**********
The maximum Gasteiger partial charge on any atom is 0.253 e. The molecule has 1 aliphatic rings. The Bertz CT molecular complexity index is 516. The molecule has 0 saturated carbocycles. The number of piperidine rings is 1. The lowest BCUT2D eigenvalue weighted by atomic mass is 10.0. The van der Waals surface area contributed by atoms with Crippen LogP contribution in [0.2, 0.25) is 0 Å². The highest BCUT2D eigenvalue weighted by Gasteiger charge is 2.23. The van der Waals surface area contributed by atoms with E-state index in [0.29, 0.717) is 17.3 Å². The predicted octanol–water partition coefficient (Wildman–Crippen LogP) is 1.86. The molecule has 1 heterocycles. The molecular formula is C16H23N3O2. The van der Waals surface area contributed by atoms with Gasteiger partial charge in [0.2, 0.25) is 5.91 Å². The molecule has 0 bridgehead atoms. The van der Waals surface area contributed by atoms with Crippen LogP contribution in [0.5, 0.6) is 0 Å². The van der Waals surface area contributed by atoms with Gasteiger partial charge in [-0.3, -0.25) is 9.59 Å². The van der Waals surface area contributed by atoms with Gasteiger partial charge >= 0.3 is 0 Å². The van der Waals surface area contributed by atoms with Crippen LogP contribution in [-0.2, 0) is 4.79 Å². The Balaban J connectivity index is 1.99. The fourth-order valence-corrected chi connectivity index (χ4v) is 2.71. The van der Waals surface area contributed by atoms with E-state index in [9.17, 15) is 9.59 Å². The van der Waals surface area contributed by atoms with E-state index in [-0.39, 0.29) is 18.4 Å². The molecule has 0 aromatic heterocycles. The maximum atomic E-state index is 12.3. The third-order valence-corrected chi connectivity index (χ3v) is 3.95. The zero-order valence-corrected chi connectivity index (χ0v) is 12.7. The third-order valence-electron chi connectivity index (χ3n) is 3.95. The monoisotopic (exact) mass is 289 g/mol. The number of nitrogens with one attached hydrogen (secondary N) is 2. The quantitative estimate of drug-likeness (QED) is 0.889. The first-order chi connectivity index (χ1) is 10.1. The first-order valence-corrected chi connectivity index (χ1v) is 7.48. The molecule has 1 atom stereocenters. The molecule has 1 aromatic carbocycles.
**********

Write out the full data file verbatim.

The maximum Gasteiger partial charge on any atom is 0.253 e. The molecule has 1 aliphatic rings. The Bertz CT molecular complexity index is 516. The molecule has 0 saturated carbocycles. The number of piperidine rings is 1. The lowest BCUT2D eigenvalue weighted by atomic mass is 10.0. The van der Waals surface area contributed by atoms with Crippen LogP contribution in [0.2, 0.25) is 0 Å². The highest BCUT2D eigenvalue weighted by Gasteiger charge is 2.23. The van der Waals surface area contributed by atoms with E-state index in [0.29, 0.717) is 17.3 Å². The predicted octanol–water partition coefficient (Wildman–Crippen LogP) is 1.86. The molecule has 1 heterocycles. The molecular formula is C16H23N3O2. The van der Waals surface area contributed by atoms with Gasteiger partial charge in [0.2, 0.25) is 5.91 Å². The molecule has 0 bridgehead atoms. The van der Waals surface area contributed by atoms with Crippen LogP contribution in [0.5, 0.6) is 0 Å². The van der Waals surface area contributed by atoms with Gasteiger partial charge in [-0.3, -0.25) is 9.59 Å². The van der Waals surface area contributed by atoms with Gasteiger partial charge >= 0.3 is 0 Å². The van der Waals surface area contributed by atoms with Crippen LogP contribution in [-0.2, 0) is 4.79 Å². The Balaban J connectivity index is 1.99. The fourth-order valence-corrected chi connectivity index (χ4v) is 2.71. The van der Waals surface area contributed by atoms with E-state index in [9.17, 15) is 9.59 Å². The van der Waals surface area contributed by atoms with E-state index in [-0.39, 0.29) is 18.4 Å². The molecule has 0 aromatic heterocycles. The maximum atomic E-state index is 12.3. The third-order valence-corrected chi connectivity index (χ3v) is 3.95. The zero-order valence-corrected chi connectivity index (χ0v) is 12.7. The third-order valence-electron chi connectivity index (χ3n) is 3.95. The monoisotopic (exact) mass is 289 g/mol. The number of nitrogens with one attached hydrogen (secondary N) is 2. The quantitative estimate of drug-likeness (QED) is 0.889. The first-order chi connectivity index (χ1) is 10.1. The first-order valence-corrected chi connectivity index (χ1v) is 7.48. The molecule has 1 atom stereocenters. The molecule has 1 aromatic carbocycles.